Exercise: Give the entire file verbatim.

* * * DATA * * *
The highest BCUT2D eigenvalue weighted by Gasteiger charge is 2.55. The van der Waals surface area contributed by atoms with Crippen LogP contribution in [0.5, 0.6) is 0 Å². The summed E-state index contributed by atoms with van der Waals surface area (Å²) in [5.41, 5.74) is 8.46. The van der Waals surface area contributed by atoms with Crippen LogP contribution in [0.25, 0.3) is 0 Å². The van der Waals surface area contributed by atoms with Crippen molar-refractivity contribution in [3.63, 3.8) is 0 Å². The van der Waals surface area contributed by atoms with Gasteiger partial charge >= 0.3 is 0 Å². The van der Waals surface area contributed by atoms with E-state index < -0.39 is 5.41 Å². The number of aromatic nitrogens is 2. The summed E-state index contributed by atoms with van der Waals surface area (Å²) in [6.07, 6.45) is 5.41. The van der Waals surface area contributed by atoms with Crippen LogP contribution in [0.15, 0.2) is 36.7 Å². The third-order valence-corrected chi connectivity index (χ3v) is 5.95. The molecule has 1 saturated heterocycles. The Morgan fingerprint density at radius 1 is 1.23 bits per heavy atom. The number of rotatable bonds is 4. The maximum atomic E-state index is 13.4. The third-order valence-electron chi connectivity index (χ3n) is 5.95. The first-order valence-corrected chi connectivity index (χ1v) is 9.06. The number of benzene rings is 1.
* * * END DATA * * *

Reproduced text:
The highest BCUT2D eigenvalue weighted by Gasteiger charge is 2.55. The van der Waals surface area contributed by atoms with Crippen LogP contribution in [0.5, 0.6) is 0 Å². The summed E-state index contributed by atoms with van der Waals surface area (Å²) in [5.41, 5.74) is 8.46. The van der Waals surface area contributed by atoms with Crippen LogP contribution in [0.25, 0.3) is 0 Å². The van der Waals surface area contributed by atoms with Crippen molar-refractivity contribution in [3.63, 3.8) is 0 Å². The van der Waals surface area contributed by atoms with Gasteiger partial charge >= 0.3 is 0 Å². The van der Waals surface area contributed by atoms with E-state index < -0.39 is 5.41 Å². The number of aromatic nitrogens is 2. The summed E-state index contributed by atoms with van der Waals surface area (Å²) in [6.07, 6.45) is 5.41. The van der Waals surface area contributed by atoms with Crippen LogP contribution in [0.15, 0.2) is 36.7 Å². The third-order valence-corrected chi connectivity index (χ3v) is 5.95. The molecule has 1 saturated heterocycles. The Morgan fingerprint density at radius 1 is 1.23 bits per heavy atom. The number of rotatable bonds is 4. The maximum atomic E-state index is 13.4. The third-order valence-electron chi connectivity index (χ3n) is 5.95. The first-order valence-corrected chi connectivity index (χ1v) is 9.06. The number of benzene rings is 1.